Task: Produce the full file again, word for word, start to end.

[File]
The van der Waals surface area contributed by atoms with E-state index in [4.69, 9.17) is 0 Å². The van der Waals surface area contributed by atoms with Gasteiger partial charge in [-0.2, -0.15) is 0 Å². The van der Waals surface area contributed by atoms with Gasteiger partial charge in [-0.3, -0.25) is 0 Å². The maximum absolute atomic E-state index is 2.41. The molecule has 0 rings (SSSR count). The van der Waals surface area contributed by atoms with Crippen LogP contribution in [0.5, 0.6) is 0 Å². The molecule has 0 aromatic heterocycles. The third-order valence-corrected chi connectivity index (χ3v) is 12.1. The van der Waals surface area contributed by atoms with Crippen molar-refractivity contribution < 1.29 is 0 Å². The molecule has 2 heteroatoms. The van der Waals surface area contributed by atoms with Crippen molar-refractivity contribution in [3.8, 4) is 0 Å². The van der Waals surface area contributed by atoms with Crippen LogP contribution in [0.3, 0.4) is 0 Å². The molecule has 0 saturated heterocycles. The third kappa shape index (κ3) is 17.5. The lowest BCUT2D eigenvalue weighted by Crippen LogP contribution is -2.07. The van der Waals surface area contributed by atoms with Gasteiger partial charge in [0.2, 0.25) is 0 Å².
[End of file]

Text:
The van der Waals surface area contributed by atoms with E-state index in [4.69, 9.17) is 0 Å². The van der Waals surface area contributed by atoms with Gasteiger partial charge in [-0.2, -0.15) is 0 Å². The van der Waals surface area contributed by atoms with Gasteiger partial charge in [-0.3, -0.25) is 0 Å². The maximum absolute atomic E-state index is 2.41. The molecule has 0 rings (SSSR count). The van der Waals surface area contributed by atoms with Crippen LogP contribution in [0.5, 0.6) is 0 Å². The molecule has 0 aromatic heterocycles. The third-order valence-corrected chi connectivity index (χ3v) is 12.1. The van der Waals surface area contributed by atoms with Crippen molar-refractivity contribution < 1.29 is 0 Å². The molecule has 2 heteroatoms. The van der Waals surface area contributed by atoms with Crippen molar-refractivity contribution in [3.8, 4) is 0 Å². The van der Waals surface area contributed by atoms with Crippen LogP contribution in [0.3, 0.4) is 0 Å². The molecule has 0 saturated heterocycles. The third kappa shape index (κ3) is 17.5. The lowest BCUT2D eigenvalue weighted by Crippen LogP contribution is -2.07. The van der Waals surface area contributed by atoms with Gasteiger partial charge in [0.2, 0.25) is 0 Å².